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ge-free-logoVia GE Free NZ:

NEW ZEALAND – The Minister for the Environment, Dr. Nick Smith, is due to approve the National Environmental Standards for Plantation Forestry (NES-PF).[1] The Ministry of Primary Industries received over 16,000 submissions on the NES-PF seeking the removal of a clause (6.4) on genetically engineered (GE) trees that would overturn the ability of Councils to protect their communities by placing precautionary controls on GMOs.

“If the Minister disregards the submissions and approves GE trees in the forestry standards, he will be in breach of democratic principles,” said Claire Bleakley, president of GE Free NZ.

“He will also directly conflict with the Auckland Unitary Plan [2] Whangarei and Hastings regional and district plans. All have placed controls prohibiting the release of genetically modified organisms (GMO) and made outdoor field trials a discretionary activity”.

To respect democracy and the rights of ratepayers and consumers that are reflected in existing laws is vital.

The Auckland Unitary Plan strengthens the ability of the community in the Auckland region to protect itself and gives a mandate to represent their views at the Environmental Protection Agency, but the Minister is attacking this with extraordinary powers through legislative changes.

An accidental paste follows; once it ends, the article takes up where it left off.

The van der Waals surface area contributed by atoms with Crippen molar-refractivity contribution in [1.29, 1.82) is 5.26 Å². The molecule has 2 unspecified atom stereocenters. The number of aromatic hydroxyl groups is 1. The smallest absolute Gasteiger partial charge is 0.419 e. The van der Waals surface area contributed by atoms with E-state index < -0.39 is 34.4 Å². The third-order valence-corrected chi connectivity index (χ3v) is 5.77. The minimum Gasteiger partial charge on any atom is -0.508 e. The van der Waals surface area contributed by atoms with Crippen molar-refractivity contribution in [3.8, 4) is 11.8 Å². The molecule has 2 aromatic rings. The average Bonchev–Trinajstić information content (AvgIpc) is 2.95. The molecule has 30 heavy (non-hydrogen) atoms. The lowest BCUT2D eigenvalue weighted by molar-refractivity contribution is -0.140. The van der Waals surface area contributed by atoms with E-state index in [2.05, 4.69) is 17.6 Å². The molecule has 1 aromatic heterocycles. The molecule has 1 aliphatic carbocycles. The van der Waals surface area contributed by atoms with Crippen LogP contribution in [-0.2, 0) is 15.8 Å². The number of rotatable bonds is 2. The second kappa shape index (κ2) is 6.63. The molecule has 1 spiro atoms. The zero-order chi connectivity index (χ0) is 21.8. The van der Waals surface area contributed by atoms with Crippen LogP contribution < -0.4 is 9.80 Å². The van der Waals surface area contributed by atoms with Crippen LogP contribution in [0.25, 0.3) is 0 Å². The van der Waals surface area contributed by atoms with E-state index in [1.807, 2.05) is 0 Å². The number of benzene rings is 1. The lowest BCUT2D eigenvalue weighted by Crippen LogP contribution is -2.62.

“The ability of regions to protect their environment from GE contamination is imperative. The labeling of GE foods and the right to meet the demand for GE-free products in export markets is in the economic interests of all New Zealand,” said Jon Carapiet spokesperson for GE Free NZ.

The attack on democratic process in New Zealand is mirrored in Australia, where there are now moves underway to stop labelling of GE foods.

“The New Zealand government Ministerial push for GE-trees, along with powers aimed at removing regional plans for GE-free zones, are an affront to democracy. The Ministries efforts to align with the US biotechnology industry strategies will deny consumer choice and undermine New Zealand’s competitive edge in global markets.”

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